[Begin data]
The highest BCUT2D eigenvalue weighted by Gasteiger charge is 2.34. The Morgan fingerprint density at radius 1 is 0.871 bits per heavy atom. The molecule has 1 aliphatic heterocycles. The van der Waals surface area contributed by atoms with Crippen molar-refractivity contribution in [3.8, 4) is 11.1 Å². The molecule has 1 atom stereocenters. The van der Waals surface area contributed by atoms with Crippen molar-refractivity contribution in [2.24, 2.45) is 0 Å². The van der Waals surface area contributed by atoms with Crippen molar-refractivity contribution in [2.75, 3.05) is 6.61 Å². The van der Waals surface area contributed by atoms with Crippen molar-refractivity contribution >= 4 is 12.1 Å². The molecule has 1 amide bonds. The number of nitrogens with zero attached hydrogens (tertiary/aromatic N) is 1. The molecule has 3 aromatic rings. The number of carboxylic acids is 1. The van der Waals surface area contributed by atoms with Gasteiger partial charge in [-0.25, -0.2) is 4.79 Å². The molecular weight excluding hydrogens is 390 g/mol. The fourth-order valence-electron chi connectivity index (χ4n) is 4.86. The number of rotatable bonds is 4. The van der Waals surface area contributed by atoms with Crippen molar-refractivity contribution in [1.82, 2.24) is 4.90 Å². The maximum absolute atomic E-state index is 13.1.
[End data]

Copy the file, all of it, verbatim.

The highest BCUT2D eigenvalue weighted by Gasteiger charge is 2.34. The Morgan fingerprint density at radius 1 is 0.871 bits per heavy atom. The molecule has 1 aliphatic heterocycles. The van der Waals surface area contributed by atoms with Crippen molar-refractivity contribution in [3.8, 4) is 11.1 Å². The molecule has 1 atom stereocenters. The van der Waals surface area contributed by atoms with Crippen molar-refractivity contribution in [2.24, 2.45) is 0 Å². The van der Waals surface area contributed by atoms with Crippen molar-refractivity contribution in [2.75, 3.05) is 6.61 Å². The van der Waals surface area contributed by atoms with Crippen molar-refractivity contribution >= 4 is 12.1 Å². The molecule has 1 amide bonds. The number of nitrogens with zero attached hydrogens (tertiary/aromatic N) is 1. The molecule has 3 aromatic rings. The number of carboxylic acids is 1. The van der Waals surface area contributed by atoms with Gasteiger partial charge in [-0.25, -0.2) is 4.79 Å². The molecular weight excluding hydrogens is 390 g/mol. The fourth-order valence-electron chi connectivity index (χ4n) is 4.86. The number of rotatable bonds is 4. The van der Waals surface area contributed by atoms with Crippen molar-refractivity contribution in [1.82, 2.24) is 4.90 Å². The maximum absolute atomic E-state index is 13.1.